Showing results for: Consumer stage
Consumer preferences, demands, needs and ultimately consumption patterns influence global and local patterns of agricultural production and affect all other stages of the food chain. However the consumption practice of individuals is itself shaped by a huge host of influences including national and international regulations and legislation, market prices and food’s affordability, food industry advertising and marketing, technological innovations, and societal norms, mores and taboos.
This study aims to assess the effect of five dietary scenarios – designed to promote healthier and more sustainable eating – on the blue water scarcity footprint of UK food consumption. The objectives are to estimate the total blue water consumed in producing food commodities consumed in the UK; the contribution, and geographical concentration, to global blue water scarcity; and the potential impact of alternative healthy eating scenarios on global blue water scarcity.
Dietary deficiencies of zinc and iron are a substantial global public health problem. An estimated two billion people suffer these deficiencies, causing a loss of 63 million life-years annually.
The consumption of milk is regarded as a classic example of gene-culture evolution. Archaeologists and geneticists have been puzzling about where and why people have been drinking milk since it was revealed that the mutations which enable adults to drink milk are under the strongest selection of any in the human genome. Co-author Dr Christina Warinner, from the Department of Anthropology, University of Oklahoma, said: "The study has far-reaching implications for understanding the relationship between human diet and evolution.
A decline in meat production combined with further increase in demand could spur businesses to look for alternative food protein sources, said Media Eghbal, head of countries analysis at Euromonitor International when being interviewed by the Food navigator.
This website, curated by Geoff Tansey, provides a series of open access online talks, for use by those teaching some aspect of food and farming – but open to anyone to watch. The aim is to provide an overview of the complex and multidisciplinary nature of food systems.
Read more about the initiative on their website.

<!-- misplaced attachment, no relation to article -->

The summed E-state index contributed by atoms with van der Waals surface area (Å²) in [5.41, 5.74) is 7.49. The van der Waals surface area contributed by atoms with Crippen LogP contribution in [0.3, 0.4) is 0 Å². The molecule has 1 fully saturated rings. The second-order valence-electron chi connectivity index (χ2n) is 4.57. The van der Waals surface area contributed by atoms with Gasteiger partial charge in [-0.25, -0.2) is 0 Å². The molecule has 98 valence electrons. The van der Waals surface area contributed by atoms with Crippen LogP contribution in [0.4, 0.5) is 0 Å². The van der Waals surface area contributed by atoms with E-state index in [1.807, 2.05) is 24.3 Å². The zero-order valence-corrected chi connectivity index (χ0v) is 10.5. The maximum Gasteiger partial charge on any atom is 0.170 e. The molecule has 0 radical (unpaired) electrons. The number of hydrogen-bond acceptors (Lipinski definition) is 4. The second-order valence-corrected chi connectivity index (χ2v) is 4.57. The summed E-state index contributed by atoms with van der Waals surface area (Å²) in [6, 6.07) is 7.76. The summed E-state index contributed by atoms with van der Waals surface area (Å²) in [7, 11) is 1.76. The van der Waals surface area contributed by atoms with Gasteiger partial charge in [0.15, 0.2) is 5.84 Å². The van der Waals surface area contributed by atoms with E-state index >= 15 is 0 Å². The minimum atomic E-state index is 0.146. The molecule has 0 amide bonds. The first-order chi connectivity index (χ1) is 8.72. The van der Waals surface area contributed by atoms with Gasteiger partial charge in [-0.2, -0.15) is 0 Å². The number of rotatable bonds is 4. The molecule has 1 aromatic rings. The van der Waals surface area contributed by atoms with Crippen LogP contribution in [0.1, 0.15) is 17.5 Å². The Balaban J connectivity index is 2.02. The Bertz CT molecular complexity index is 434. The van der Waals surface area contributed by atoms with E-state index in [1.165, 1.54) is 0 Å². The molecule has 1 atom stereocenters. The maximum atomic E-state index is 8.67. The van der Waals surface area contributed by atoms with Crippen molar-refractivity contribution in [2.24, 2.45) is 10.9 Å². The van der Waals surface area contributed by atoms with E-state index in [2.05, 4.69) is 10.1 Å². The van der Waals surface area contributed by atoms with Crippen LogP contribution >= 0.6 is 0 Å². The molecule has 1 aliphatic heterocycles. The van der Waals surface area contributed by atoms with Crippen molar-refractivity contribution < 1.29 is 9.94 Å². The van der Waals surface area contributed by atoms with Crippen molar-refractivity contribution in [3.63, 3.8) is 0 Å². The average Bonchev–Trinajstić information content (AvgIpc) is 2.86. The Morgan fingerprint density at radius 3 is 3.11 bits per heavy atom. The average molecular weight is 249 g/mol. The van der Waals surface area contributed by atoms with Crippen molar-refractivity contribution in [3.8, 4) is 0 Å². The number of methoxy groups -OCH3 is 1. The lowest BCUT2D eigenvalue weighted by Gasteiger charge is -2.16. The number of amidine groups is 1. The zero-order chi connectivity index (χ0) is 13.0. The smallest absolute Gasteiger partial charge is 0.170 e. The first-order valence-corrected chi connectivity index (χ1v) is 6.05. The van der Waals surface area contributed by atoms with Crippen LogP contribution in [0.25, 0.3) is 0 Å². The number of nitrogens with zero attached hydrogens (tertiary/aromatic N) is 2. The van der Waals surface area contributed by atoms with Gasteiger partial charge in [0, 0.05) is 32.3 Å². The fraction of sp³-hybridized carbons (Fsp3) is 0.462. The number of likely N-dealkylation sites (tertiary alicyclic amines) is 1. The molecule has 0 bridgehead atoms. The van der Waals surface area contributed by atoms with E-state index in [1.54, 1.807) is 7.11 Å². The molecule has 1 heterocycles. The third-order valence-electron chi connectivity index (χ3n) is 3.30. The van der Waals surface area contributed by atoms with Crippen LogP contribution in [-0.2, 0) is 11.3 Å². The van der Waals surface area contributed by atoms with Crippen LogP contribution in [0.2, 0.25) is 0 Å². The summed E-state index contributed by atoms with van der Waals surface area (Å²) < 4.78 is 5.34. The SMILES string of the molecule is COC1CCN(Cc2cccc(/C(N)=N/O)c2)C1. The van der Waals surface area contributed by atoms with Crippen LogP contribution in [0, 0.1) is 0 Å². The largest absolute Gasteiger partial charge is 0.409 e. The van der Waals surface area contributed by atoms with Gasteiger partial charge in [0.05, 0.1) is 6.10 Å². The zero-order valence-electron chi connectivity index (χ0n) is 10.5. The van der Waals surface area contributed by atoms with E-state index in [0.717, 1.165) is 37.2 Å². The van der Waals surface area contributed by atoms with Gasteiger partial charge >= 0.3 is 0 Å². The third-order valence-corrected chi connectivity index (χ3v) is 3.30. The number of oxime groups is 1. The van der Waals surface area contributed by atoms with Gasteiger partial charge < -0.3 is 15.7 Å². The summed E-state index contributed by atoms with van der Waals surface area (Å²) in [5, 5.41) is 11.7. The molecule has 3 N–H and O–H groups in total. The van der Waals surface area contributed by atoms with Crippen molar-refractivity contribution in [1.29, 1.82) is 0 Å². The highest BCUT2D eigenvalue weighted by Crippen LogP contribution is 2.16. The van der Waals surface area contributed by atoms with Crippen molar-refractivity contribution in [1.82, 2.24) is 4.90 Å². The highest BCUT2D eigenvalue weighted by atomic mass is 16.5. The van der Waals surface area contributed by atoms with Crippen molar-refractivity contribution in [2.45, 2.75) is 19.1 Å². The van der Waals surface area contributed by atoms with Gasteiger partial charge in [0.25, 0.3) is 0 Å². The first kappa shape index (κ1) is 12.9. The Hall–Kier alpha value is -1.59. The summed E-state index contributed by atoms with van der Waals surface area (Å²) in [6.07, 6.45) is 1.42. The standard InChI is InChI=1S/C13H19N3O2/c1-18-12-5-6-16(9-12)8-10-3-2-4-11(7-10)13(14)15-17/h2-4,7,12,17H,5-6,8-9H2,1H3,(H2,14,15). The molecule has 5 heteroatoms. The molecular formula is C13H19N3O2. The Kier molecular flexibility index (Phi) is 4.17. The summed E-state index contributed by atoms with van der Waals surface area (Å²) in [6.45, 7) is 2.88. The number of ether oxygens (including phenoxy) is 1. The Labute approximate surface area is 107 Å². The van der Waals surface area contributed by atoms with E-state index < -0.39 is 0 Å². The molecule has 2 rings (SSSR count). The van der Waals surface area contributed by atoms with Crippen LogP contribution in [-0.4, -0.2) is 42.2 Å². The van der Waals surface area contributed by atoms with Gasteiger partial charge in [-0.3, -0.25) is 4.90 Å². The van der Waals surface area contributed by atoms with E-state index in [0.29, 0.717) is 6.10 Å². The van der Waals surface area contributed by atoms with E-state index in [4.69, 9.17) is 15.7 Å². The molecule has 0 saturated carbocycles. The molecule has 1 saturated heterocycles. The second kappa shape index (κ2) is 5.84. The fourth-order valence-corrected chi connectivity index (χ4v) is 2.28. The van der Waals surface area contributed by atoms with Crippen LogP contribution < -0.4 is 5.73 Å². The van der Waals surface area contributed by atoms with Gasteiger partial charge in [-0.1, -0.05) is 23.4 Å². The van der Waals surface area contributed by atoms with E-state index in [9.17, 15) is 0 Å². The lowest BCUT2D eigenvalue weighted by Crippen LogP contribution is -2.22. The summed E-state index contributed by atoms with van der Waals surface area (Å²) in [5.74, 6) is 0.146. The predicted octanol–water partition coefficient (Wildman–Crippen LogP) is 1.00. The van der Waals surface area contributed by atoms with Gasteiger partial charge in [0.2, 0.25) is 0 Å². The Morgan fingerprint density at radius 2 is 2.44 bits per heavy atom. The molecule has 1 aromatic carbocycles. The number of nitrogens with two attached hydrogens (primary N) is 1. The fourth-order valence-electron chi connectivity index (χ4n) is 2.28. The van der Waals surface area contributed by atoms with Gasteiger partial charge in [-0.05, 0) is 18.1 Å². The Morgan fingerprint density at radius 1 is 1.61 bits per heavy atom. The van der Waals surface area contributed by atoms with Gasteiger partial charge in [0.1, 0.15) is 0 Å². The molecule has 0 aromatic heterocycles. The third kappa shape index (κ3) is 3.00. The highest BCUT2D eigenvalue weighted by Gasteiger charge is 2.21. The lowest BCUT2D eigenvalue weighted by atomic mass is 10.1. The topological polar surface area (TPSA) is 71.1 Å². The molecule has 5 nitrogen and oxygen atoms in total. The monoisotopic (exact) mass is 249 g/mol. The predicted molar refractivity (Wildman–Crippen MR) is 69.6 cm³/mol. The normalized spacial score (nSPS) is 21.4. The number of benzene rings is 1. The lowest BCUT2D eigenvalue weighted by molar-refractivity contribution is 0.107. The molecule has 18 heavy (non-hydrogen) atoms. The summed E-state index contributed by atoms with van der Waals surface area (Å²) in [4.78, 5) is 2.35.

In recent years, food waste has risen to the top of the political and public agenda, yet until now there has been no scholarly analysis applied to the topic as a complement and counter-balance to campaigning and activist approaches.
Animal products are vital components of the diets and livelihoods of people across sub-Saharan Africa. They are frequently traded in local, unregulated markets and this can pose significant health risks.
The report Deforestation-free supply chains: From commitments to action, published by CDP, highlights ways in which industry can be part of tackling the deforestation crisis while still securing and maintaining access to their sources of profit.
This study reveals that consumers tend to underestimate calorie counts for companies with positive corporate responsibility programs, and then consume more of the foods produced by them. The study suggests that consumers may infer (often incorrectly), that if the company is engaged in doing ‘good deeds’, their products are healthy. For the research, they split participant groups between two fictional product launches, one company with a positive CSR profile, and the other with neutral CSR, and determined that participants consuming products from the positive CSR profile, ate more. Furthermore, these participants also underestimated the consumed calories for the company with the positive CSR.
A study led by University of Minnesota's David Tilman finds that shifting modern diets towards healthier, Mediterranean diets could improve quality of life and reduce greenhouse gas emissions. The team synthesized data on the environmental costs of food production, diet trends and population growth, and showed the health and environment costs of continuing our current health trends as compared to shifting to a healthier diet.
British families throw away about seven million tonnes of food and drink every year, enough to fill Wembley stadium to the brim. While most of this food has gone past its sell-by date, in this article Michael Mosley talks to a food safety expert to find how much of it could still safely be eaten. There is some useful information on when it is ok to scrap mould off food and eat it, and where it is not.
Read the full article here.
In the 'Carnivore's Dilemma', part of National Geographic’s special series on The Future of Food, Robert Kunzick (National Geographic’s senior environmental editor) contributes to the current meat debate by discussing his visit to 'Cactus Feeders', the company that operates 9 feed yards in Kansas, USA. He explores the role of pharmaceuticals and hormones for the health and productivity of the animals and also discusses environmental issues including water supply, beef’s carbon footprint and feedlots.
For the complete article with infographics and photographs, see here.